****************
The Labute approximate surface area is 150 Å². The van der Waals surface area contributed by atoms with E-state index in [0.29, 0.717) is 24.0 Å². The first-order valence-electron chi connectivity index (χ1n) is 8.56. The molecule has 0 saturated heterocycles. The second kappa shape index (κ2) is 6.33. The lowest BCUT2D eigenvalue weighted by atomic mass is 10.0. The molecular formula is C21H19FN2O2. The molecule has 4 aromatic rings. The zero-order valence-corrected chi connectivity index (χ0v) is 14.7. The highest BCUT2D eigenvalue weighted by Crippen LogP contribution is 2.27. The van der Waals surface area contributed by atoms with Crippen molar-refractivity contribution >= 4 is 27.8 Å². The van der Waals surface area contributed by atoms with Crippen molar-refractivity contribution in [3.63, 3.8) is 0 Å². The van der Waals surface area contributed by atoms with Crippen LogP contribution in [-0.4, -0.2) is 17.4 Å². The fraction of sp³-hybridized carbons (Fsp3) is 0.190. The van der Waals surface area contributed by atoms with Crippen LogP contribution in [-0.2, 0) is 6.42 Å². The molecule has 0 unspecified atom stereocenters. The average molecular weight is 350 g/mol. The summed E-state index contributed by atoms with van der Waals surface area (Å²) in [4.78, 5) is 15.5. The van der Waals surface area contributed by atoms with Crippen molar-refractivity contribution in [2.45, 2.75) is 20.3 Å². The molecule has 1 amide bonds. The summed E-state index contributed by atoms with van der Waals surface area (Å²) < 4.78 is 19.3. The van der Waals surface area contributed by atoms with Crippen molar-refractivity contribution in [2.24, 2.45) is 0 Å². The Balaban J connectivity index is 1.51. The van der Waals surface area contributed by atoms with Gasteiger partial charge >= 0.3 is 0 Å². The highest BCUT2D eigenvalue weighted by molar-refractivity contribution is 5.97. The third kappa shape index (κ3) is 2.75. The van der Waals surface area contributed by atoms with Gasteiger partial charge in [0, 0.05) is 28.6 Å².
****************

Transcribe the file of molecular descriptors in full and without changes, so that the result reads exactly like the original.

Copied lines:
The Labute approximate surface area is 150 Å². The van der Waals surface area contributed by atoms with E-state index in [0.29, 0.717) is 24.0 Å². The first-order valence-electron chi connectivity index (χ1n) is 8.56. The molecule has 0 saturated heterocycles. The second kappa shape index (κ2) is 6.33. The lowest BCUT2D eigenvalue weighted by atomic mass is 10.0. The molecular formula is C21H19FN2O2. The molecule has 4 aromatic rings. The zero-order valence-corrected chi connectivity index (χ0v) is 14.7. The highest BCUT2D eigenvalue weighted by Crippen LogP contribution is 2.27. The van der Waals surface area contributed by atoms with Crippen molar-refractivity contribution >= 4 is 27.8 Å². The van der Waals surface area contributed by atoms with Crippen molar-refractivity contribution in [3.63, 3.8) is 0 Å². The van der Waals surface area contributed by atoms with Crippen LogP contribution in [-0.4, -0.2) is 17.4 Å². The fraction of sp³-hybridized carbons (Fsp3) is 0.190. The van der Waals surface area contributed by atoms with Crippen LogP contribution in [-0.2, 0) is 6.42 Å². The molecule has 0 unspecified atom stereocenters. The average molecular weight is 350 g/mol. The summed E-state index contributed by atoms with van der Waals surface area (Å²) in [4.78, 5) is 15.5. The van der Waals surface area contributed by atoms with Crippen molar-refractivity contribution in [2.45, 2.75) is 20.3 Å². The molecule has 1 amide bonds. The summed E-state index contributed by atoms with van der Waals surface area (Å²) < 4.78 is 19.3. The van der Waals surface area contributed by atoms with Crippen molar-refractivity contribution in [2.24, 2.45) is 0 Å². The Balaban J connectivity index is 1.51. The van der Waals surface area contributed by atoms with Gasteiger partial charge >= 0.3 is 0 Å². The highest BCUT2D eigenvalue weighted by molar-refractivity contribution is 5.97. The third kappa shape index (κ3) is 2.75. The van der Waals surface area contributed by atoms with Gasteiger partial charge in [0, 0.05) is 28.6 Å².